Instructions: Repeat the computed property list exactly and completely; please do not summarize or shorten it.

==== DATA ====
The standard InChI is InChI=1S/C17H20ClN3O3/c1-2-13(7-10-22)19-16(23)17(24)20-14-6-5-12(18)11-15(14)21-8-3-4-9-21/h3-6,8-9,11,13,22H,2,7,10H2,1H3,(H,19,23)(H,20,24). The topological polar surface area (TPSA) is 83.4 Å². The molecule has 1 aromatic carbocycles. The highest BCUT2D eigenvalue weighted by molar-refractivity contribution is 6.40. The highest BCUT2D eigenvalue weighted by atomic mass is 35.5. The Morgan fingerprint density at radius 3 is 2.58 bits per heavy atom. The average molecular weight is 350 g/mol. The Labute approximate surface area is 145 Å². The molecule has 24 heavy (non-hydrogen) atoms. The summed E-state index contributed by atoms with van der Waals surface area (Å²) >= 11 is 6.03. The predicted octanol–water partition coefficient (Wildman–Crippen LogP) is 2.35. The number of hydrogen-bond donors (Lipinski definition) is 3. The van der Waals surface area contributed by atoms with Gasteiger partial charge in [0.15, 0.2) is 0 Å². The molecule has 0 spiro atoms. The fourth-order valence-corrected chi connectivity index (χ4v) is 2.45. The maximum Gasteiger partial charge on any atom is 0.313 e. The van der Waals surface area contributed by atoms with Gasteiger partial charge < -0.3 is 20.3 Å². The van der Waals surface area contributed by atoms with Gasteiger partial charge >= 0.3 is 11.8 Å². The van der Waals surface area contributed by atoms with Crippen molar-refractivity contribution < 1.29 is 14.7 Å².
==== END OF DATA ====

The standard InChI is InChI=1S/C17H20ClN3O3/c1-2-13(7-10-22)19-16(23)17(24)20-14-6-5-12(18)11-15(14)21-8-3-4-9-21/h3-6,8-9,11,13,22H,2,7,10H2,1H3,(H,19,23)(H,20,24). The topological polar surface area (TPSA) is 83.4 Å². The molecule has 1 aromatic carbocycles. The highest BCUT2D eigenvalue weighted by molar-refractivity contribution is 6.40. The highest BCUT2D eigenvalue weighted by atomic mass is 35.5. The Morgan fingerprint density at radius 3 is 2.58 bits per heavy atom. The average molecular weight is 350 g/mol. The Labute approximate surface area is 145 Å². The molecule has 24 heavy (non-hydrogen) atoms. The summed E-state index contributed by atoms with van der Waals surface area (Å²) >= 11 is 6.03. The predicted octanol–water partition coefficient (Wildman–Crippen LogP) is 2.35. The number of hydrogen-bond donors (Lipinski definition) is 3. The van der Waals surface area contributed by atoms with Gasteiger partial charge in [0.15, 0.2) is 0 Å². The molecule has 0 spiro atoms. The fourth-order valence-corrected chi connectivity index (χ4v) is 2.45. The maximum Gasteiger partial charge on any atom is 0.313 e. The van der Waals surface area contributed by atoms with Gasteiger partial charge < -0.3 is 20.3 Å². The van der Waals surface area contributed by atoms with Gasteiger partial charge >= 0.3 is 11.8 Å². The van der Waals surface area contributed by atoms with Crippen molar-refractivity contribution < 1.29 is 14.7 Å².